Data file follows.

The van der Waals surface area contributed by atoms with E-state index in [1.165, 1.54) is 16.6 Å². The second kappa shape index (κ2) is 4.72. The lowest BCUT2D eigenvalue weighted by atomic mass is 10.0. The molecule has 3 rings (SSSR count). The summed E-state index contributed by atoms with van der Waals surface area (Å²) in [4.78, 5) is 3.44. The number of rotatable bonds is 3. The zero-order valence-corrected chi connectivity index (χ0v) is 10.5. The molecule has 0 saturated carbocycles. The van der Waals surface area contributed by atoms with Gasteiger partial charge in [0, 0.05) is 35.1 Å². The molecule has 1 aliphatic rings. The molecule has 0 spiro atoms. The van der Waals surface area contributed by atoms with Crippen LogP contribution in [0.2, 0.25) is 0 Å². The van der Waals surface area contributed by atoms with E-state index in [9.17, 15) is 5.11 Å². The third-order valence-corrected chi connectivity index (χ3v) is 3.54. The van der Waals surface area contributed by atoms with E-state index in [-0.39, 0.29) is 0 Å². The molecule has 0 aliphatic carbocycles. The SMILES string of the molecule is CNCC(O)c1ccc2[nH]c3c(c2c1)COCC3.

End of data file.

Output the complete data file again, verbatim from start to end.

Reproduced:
The van der Waals surface area contributed by atoms with E-state index in [1.165, 1.54) is 16.6 Å². The second kappa shape index (κ2) is 4.72. The lowest BCUT2D eigenvalue weighted by atomic mass is 10.0. The molecule has 3 rings (SSSR count). The summed E-state index contributed by atoms with van der Waals surface area (Å²) in [4.78, 5) is 3.44. The number of rotatable bonds is 3. The zero-order valence-corrected chi connectivity index (χ0v) is 10.5. The molecule has 0 saturated carbocycles. The van der Waals surface area contributed by atoms with Gasteiger partial charge in [0, 0.05) is 35.1 Å². The molecule has 1 aliphatic rings. The molecule has 0 spiro atoms. The van der Waals surface area contributed by atoms with Crippen LogP contribution in [0.2, 0.25) is 0 Å². The van der Waals surface area contributed by atoms with E-state index in [9.17, 15) is 5.11 Å². The third-order valence-corrected chi connectivity index (χ3v) is 3.54. The van der Waals surface area contributed by atoms with E-state index in [-0.39, 0.29) is 0 Å². The molecule has 0 aliphatic carbocycles. The SMILES string of the molecule is CNCC(O)c1ccc2[nH]c3c(c2c1)COCC3.